Higgs boson in the news

December 13, 2011

There’s some excitement in the physics world today as CERN has made a tentative announcement about possible evidence for the Higgs boson. The Higgs is an elementary particle that was first proposed in the 1960s by a theorist, Peter Higgs, as a way of solving some problems in elementary particle theory. It was later incorporated, for the same reasons, into the Standard Model of particle physics, where it has remained ever since, although there has not been any direct evidence for its existence.

The announcement from CERN is that two of the experiments there, doing independent analyses, see possible evidence for the Higgs at a mass of about 125 GeV. (For comparison, the proton has a mass of about 1 GeV. The heaviest known elementary particle, the top quark, has a mass of about 172 GeV.) The statistical significance of the data, however, is not high enough to claim a discovery. It could just be a statistical fluctuation that will go away as more data are collected.

A friend who is privy to these things tells me that rumours have been swirling at CERN this fall that the Higgs was not showing up in the data. It is possible that today’s announcement is political, seizing on some tantalizing, but low significance, data in order to placate critics. Time will tell.

A generally good article from BBC News states:

Finding the Higgs would be one of the biggest scientific advances of the last 60 years.

I would argue it the other way: not finding the Higgs would be bigger news, because it would mean that the Standard Model is wrong. Finding just the Higgs predicted by the Standard Model, on the other hand, would be rather disappointing. For decades, most physicists have assumed that it, or something like it, must exist.

If CERN is indeed seeing the Higgs, then the mass estimate of about 125 GeV is potentially quite interesting. The Higgs mass is sensitive to quantum fluctuations which tend to lift it to higher — much higher — values. The most popular extension of the Standard Model, called supersymmetry, has the nice property of stabilizing the Higgs mass. However, a light Higgs such as the one hinted at in these data today actually does not need stabilization as much as a heavier Higgs would. These data, therefore, lessen the need for something like supersymmetry. A Higgs discovery, if it resulted in strong constraints on supersymmetric theories, would be a praiseworthy public service.

Incidentally, I notice that many news articles on this story are referring to the Higgs boson as “the god particle”. This name comes from a book by Leon Lederman, who actually wanted to call it “the goddamn particle”, but was prevented by his publishers. The name may be safely ignored.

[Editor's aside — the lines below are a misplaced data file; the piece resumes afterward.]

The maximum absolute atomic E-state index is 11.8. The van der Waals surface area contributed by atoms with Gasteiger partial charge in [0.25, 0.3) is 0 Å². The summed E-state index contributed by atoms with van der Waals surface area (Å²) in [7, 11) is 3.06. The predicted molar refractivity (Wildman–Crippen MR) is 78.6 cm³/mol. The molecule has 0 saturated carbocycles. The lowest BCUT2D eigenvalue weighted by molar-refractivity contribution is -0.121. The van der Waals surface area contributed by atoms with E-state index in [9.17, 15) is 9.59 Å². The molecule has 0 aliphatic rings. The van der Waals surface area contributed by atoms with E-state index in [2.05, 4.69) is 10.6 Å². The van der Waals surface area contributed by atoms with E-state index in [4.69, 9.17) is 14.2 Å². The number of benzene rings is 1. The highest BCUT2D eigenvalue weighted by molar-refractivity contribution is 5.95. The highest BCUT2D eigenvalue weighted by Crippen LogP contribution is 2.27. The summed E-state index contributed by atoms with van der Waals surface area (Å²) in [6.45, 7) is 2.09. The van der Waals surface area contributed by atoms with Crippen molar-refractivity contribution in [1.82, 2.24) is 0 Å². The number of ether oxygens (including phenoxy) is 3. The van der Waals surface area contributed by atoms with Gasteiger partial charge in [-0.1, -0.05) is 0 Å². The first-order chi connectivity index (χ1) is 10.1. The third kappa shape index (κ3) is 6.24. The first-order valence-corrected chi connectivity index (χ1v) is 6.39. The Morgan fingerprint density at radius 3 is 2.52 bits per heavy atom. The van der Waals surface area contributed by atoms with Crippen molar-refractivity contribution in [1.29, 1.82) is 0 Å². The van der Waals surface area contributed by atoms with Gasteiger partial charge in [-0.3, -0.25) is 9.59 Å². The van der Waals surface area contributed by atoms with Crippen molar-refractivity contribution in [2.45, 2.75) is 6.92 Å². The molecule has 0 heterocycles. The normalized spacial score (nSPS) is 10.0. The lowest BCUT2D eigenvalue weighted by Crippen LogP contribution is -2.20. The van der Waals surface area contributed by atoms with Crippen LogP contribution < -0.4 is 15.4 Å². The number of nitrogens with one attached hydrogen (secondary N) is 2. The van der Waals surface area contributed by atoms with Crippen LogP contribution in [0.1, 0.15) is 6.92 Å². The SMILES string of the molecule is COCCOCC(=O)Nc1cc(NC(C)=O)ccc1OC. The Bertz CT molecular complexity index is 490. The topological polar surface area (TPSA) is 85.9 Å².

9 Responses to “Higgs boson in the news”

  1. Mac Says:

    Thanks for this. I’ve been wanting a knowledgeable and level-headed appraisal of what this development means. I get the impression that the science journalists have been disoriented by the term “god particle.”

  2. cburrell Says:

    Yes, the unfortunate term has proved irresistible to some. I saw a segment on the local news last night that consisted almost entirely of riffs on ‘god particle’: scientists were ‘the faithful’, their studies were ‘pious’, there were ‘believers’ and ‘skeptics’. What a mess.

  3. Vince Says:

    I wish I had the time to study the Standard Model more in depth, as well as models beyond the Standard Model, but do you know if interactions of the Higgs boson with its own field is responsible for the Higgs’ mass?

    I assume that since the Higgs field is only responsible for electroweak symmetry breaking, the Higgs field is not responsible for masses of particles that lie beyond the electroweak scale, is that correct?

  4. cburrell Says:

    Ah, Vince, you ask good questions. I’m afraid I’m a little rusty…

    The mass of the Higgs is an unconstrained parameter in the Standard Model. At the electroweak symmetry breaking scale the Higgs potential transitions to a form with a non-zero vacuum expectation value (vev), thereby breaking the symmetry. This affects the fermion masses because of Yukawa interaction terms which are permitted by the symmetries of the theory and which couple to the vev of the Higgs. It affects the gauge boson masses through the Higgs mechanism. But the mass of the Higgs itself is set by the vev, which is set by the higher-scale physics that breaks the symmetry in the first place.

    I believe that, as with other particles, the Higgs mass receives corrections from higher order Feynman diagrams, but such corrections do not themselves induce its mass. (One could not, for instance, compute the Higgs mass on a lattice, as one can with the proton mass.)

    As to your last question, I do not think there is any reason, in principle, that the Higgs could not affect masses above the electroweak scale. If a non-zero Yukawa coupling exists between the Higgs field and a fermion, then the fermion will acquire mass when the symmetry breaks.

  5. The Higgs mass (125 GeV)wass calculated in our paper ” Nondecelerative Cosmology – Background and Challenge “, published in Pacific Journal of Science and Technology 12(1), 214 – 236 (2011).
    Exact value of Higgs mass is 125,39 GeV.

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